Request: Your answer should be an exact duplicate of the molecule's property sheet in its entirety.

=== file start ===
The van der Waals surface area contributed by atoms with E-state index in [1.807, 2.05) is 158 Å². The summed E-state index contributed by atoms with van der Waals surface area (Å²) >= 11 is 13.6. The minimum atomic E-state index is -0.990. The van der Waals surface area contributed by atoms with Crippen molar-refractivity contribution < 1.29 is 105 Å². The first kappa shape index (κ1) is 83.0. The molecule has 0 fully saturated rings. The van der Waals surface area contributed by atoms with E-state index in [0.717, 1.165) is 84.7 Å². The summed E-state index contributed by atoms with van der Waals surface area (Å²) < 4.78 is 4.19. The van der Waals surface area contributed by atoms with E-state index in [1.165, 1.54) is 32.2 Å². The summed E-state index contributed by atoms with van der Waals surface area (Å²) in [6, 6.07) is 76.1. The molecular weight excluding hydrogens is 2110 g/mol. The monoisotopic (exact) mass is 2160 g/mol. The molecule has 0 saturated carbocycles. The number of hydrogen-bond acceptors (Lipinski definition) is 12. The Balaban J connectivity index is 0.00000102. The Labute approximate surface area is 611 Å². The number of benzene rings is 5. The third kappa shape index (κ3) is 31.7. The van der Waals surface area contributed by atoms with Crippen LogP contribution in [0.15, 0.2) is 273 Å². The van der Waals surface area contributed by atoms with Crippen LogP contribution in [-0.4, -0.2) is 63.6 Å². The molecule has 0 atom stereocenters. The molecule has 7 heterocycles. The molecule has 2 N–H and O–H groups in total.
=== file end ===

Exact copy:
The van der Waals surface area contributed by atoms with E-state index in [1.807, 2.05) is 158 Å². The summed E-state index contributed by atoms with van der Waals surface area (Å²) >= 11 is 13.6. The minimum atomic E-state index is -0.990. The van der Waals surface area contributed by atoms with Crippen molar-refractivity contribution < 1.29 is 105 Å². The first kappa shape index (κ1) is 83.0. The molecule has 0 fully saturated rings. The van der Waals surface area contributed by atoms with E-state index in [0.717, 1.165) is 84.7 Å². The summed E-state index contributed by atoms with van der Waals surface area (Å²) < 4.78 is 4.19. The van der Waals surface area contributed by atoms with E-state index in [1.165, 1.54) is 32.2 Å². The summed E-state index contributed by atoms with van der Waals surface area (Å²) in [6, 6.07) is 76.1. The molecular weight excluding hydrogens is 2110 g/mol. The monoisotopic (exact) mass is 2160 g/mol. The molecule has 0 saturated carbocycles. The number of hydrogen-bond acceptors (Lipinski definition) is 12. The Balaban J connectivity index is 0.00000102. The Labute approximate surface area is 611 Å². The number of benzene rings is 5. The third kappa shape index (κ3) is 31.7. The van der Waals surface area contributed by atoms with Crippen LogP contribution in [0.15, 0.2) is 273 Å². The van der Waals surface area contributed by atoms with Crippen LogP contribution in [-0.4, -0.2) is 63.6 Å². The molecule has 0 atom stereocenters. The molecule has 7 heterocycles. The molecule has 2 N–H and O–H groups in total.